One should always pay attention to Track & Field News’ guide to a world championship, but it was the image of the “Welcome to Eugene” sign heading its preview of Eugene 2022 which caught the eye and prompted further thought.

Welcome to Eugene.

Pop. 171,210

Track Town USA

Makes you wonder, and not for the first time, whether a city of this size can pull off a successful world championships. It’s that population base. To put the number into context, 14 Australian ‘cities’ have a population greater than Eugene and you would not want to stage a major international sporting event in most.

The only Australian capital city with a smaller population is Darwin (an estimated 132,921 in the 2021 Census). Wollongong (312,167) and Geelong (287,704) have substantially larger populations. Victorian cities Ballarat (111,348) and Bendigo (103,575) lag behind Eugene, but are closer than the world championships host is to Wollongong or Geelong. Ballarat, of course, is the athletics venue for the 2026 Commonwealth Games, though it will have the promotional weight of a multi-sport event behind it while Eugene 2022 is stand-alone.

But does size matter that much. English journalist Pat Butcher looked at the issue this week in his Globerunner blog. Harking back to a previous world championships staged in a smaller venue – Gothenburg in 1995 – Butcher introduced his column by referencing Jonathan Edwards’ world record 18.29 triple jump and Michael Johnson’s rehearsal of his 200-400 double at the Atalanta 1996 Olympics, before a segue into then IAAF president Primo Nebiolo’s comment that the world championships were too important to be held at such small venues.

What would Nebiolo think of Eugene, I wonder. One thing for certain, he would not express his view over diplomatically. At his pre-championships press conference in Stuttgart two years earlier, he dismissed various criticisms of the event as “a salad of absurdities.”

Other preview pieces have focused on what is likely to be delivered in Eugene 2002 against what was promised when the city was awarded the championships in a decision which pre-empted the bidding process. The comparisons were not flattering.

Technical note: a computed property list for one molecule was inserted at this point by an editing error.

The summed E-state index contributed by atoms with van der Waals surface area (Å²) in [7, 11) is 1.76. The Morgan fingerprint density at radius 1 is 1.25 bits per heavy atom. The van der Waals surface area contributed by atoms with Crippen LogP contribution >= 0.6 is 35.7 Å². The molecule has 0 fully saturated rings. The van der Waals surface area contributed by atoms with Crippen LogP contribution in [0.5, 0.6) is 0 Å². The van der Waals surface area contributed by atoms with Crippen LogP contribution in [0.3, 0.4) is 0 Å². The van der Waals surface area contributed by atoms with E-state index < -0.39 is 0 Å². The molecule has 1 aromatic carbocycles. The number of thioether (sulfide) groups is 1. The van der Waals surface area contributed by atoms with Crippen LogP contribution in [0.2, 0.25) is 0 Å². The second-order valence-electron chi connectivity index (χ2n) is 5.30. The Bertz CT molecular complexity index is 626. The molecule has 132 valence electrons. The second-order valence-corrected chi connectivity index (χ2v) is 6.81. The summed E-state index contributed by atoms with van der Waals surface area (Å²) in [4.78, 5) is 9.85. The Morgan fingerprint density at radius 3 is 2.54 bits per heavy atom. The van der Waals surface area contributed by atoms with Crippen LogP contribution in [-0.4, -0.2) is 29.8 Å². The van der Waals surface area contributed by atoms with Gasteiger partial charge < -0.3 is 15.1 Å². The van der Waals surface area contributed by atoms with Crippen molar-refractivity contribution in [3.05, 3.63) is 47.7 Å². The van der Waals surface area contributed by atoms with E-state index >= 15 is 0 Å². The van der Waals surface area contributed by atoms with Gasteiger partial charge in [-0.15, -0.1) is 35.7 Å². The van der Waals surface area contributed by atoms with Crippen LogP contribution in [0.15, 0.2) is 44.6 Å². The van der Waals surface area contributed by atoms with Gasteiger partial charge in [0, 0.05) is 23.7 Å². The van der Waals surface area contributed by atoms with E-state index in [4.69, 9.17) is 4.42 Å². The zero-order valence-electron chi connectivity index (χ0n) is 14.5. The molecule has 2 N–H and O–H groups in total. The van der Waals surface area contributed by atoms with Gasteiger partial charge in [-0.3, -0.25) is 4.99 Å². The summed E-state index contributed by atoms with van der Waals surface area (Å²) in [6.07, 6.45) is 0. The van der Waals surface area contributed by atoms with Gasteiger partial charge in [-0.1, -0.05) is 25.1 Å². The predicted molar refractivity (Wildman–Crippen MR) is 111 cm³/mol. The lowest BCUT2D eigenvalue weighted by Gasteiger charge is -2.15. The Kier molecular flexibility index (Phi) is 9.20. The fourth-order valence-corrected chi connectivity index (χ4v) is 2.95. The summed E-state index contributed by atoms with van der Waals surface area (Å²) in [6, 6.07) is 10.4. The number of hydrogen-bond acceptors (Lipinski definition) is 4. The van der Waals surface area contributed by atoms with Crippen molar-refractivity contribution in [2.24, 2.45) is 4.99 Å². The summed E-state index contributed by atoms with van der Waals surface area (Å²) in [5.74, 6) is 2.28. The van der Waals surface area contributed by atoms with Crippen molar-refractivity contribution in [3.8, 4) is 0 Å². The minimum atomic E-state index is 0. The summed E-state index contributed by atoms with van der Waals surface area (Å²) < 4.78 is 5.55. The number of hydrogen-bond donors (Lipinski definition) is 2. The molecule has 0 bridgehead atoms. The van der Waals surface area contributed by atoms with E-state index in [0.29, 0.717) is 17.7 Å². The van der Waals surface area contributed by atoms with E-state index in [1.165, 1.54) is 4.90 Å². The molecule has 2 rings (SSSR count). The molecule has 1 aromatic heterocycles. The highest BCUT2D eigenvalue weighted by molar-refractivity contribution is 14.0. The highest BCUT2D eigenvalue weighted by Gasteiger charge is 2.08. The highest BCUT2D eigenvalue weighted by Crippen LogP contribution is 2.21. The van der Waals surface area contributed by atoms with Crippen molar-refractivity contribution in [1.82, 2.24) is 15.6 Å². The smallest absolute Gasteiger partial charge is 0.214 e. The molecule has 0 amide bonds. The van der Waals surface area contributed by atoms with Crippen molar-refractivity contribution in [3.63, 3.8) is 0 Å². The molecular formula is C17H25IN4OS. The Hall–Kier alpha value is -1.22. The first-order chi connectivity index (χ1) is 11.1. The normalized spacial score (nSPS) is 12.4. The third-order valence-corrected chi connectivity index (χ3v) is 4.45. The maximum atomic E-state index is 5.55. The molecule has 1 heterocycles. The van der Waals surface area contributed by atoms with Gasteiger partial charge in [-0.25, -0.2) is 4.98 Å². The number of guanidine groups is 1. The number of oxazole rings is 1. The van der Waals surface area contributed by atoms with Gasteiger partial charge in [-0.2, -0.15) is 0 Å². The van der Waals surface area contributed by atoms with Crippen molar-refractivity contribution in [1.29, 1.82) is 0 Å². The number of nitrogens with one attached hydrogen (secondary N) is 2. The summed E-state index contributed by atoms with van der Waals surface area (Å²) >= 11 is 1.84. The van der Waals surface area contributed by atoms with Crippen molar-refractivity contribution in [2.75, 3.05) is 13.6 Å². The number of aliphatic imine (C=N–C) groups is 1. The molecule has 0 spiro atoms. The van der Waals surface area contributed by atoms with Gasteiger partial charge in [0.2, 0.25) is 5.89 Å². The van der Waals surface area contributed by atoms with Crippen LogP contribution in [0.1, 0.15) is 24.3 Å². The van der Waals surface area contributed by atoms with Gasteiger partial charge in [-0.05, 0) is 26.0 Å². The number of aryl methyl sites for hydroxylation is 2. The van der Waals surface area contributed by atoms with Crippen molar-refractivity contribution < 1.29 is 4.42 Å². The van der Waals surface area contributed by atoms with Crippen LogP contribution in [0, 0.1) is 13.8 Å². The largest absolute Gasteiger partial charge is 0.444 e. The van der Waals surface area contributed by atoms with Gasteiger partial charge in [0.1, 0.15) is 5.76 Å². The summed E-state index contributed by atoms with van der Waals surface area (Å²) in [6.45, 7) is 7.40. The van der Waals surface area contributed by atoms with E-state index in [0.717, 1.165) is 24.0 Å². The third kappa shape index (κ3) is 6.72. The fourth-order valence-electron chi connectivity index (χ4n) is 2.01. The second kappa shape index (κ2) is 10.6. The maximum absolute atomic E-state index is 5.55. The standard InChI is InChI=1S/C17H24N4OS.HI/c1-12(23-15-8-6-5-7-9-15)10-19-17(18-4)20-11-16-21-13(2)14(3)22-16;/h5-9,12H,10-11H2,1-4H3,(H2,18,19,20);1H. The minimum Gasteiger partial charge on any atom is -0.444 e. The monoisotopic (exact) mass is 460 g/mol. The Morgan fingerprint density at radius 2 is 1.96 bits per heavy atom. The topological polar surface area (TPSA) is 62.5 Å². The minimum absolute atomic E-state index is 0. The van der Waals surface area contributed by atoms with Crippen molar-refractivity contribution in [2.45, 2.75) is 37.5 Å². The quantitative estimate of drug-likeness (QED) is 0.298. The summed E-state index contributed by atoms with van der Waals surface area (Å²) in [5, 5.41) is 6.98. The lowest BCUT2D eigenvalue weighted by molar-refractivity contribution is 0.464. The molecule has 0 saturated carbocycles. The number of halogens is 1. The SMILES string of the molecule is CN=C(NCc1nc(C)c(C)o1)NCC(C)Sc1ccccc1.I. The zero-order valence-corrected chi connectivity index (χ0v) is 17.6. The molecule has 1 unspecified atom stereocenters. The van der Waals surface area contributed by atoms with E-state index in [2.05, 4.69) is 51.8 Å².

And yet, and yet . . .

One thing we do know about Eugene is that it punches well above its weight when it comes to delivering thrilling athletics meetings. Its small population reflects the reality that it is basically a university town. Like Canberra, however, this also means it has an unusual concentration of highly qualified citizens. You don’t need a PhD to be organising the volunteers or the transport in a city like Eugene, but it would be no surprise to learn that there is one!

So, as always with a major championships we must wait and see. Tokyo 2020-in-2021 was postponed once and held to be a disaster-in-waiting for most of the final lead into the event. It went ahead without spectators. Result? A great sporting success. Likewise as to whether Eugene 2022, and other events; Tallahassee will host the 2026 world cross-country, will further the ambition of World Athletics for athletics “to become a top five sport in the US by 2028, the year of the Los Angeles Olympic Games.”

By the time this is published action in Eugene will probably have already kicked off. And, as Carl Lewis once said on the futility of boycotts, once the first starting gun goes off no-one cares about who isn’t there, just those who are there.

It’s largely been all positive around the Australian team’s final preparations. That changed with Brandon Starc’s withdrawal from Eugene to focus on getting right to defend his Commonwealth title in Birmingham next month. One of Australia’s most consistent major championships performers, Starc has been battling to get on top of a foot injury.

That left Joel Baden and Yual Reath to contest men’s high jump qualifying on the opening morning of competition with Jemima Montag heading the challenge as the women’s and men’s 20km road walks were contested in the early afternoon.

Friday’s evening session (Saturday morning AEST) was to see Australians in action including in the women’s 1500 heats (Olympic finalists Linden Hall and Jessica Hull, and Georgia Griffith), men’s steeple (Ben Buckingham and Ed Trippas) and men’s 100 (Rohan Browning).

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